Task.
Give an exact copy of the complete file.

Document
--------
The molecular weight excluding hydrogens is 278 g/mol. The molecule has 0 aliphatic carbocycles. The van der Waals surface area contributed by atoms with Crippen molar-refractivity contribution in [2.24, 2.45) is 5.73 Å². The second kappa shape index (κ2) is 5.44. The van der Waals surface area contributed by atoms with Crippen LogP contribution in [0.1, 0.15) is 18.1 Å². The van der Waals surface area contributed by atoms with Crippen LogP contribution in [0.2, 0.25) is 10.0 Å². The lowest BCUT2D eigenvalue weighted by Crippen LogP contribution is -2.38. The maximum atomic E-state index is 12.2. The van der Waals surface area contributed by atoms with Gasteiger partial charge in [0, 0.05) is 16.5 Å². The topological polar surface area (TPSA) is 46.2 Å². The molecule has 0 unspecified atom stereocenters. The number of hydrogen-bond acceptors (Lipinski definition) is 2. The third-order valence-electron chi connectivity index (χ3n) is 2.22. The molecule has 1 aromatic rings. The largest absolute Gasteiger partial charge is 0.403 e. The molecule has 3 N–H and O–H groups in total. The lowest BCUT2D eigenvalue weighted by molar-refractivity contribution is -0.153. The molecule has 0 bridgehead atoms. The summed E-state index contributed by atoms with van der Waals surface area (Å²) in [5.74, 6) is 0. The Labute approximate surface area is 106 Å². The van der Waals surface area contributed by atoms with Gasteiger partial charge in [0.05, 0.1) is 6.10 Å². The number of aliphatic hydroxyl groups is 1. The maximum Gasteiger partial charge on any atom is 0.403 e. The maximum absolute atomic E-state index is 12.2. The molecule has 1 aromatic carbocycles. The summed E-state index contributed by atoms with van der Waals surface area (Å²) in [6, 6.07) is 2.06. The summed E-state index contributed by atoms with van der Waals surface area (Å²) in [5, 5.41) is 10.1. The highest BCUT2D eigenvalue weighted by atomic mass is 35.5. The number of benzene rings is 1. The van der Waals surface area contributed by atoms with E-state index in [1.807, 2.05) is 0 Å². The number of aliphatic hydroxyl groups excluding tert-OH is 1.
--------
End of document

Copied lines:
The molecular weight excluding hydrogens is 278 g/mol. The molecule has 0 aliphatic carbocycles. The van der Waals surface area contributed by atoms with Crippen molar-refractivity contribution in [2.24, 2.45) is 5.73 Å². The second kappa shape index (κ2) is 5.44. The van der Waals surface area contributed by atoms with Crippen LogP contribution in [0.1, 0.15) is 18.1 Å². The van der Waals surface area contributed by atoms with Crippen LogP contribution in [0.2, 0.25) is 10.0 Å². The lowest BCUT2D eigenvalue weighted by Crippen LogP contribution is -2.38. The maximum atomic E-state index is 12.2. The van der Waals surface area contributed by atoms with Gasteiger partial charge in [0, 0.05) is 16.5 Å². The topological polar surface area (TPSA) is 46.2 Å². The molecule has 0 unspecified atom stereocenters. The number of hydrogen-bond acceptors (Lipinski definition) is 2. The third-order valence-electron chi connectivity index (χ3n) is 2.22. The molecule has 1 aromatic rings. The largest absolute Gasteiger partial charge is 0.403 e. The molecule has 3 N–H and O–H groups in total. The lowest BCUT2D eigenvalue weighted by molar-refractivity contribution is -0.153. The molecule has 0 bridgehead atoms. The summed E-state index contributed by atoms with van der Waals surface area (Å²) in [5.74, 6) is 0. The Labute approximate surface area is 106 Å². The van der Waals surface area contributed by atoms with Gasteiger partial charge in [0.05, 0.1) is 6.10 Å². The number of aliphatic hydroxyl groups is 1. The maximum Gasteiger partial charge on any atom is 0.403 e. The maximum absolute atomic E-state index is 12.2. The molecule has 1 aromatic carbocycles. The summed E-state index contributed by atoms with van der Waals surface area (Å²) in [6, 6.07) is 2.06. The summed E-state index contributed by atoms with van der Waals surface area (Å²) in [5, 5.41) is 10.1. The highest BCUT2D eigenvalue weighted by atomic mass is 35.5. The number of benzene rings is 1. The van der Waals surface area contributed by atoms with E-state index in [1.807, 2.05) is 0 Å². The number of aliphatic hydroxyl groups excluding tert-OH is 1.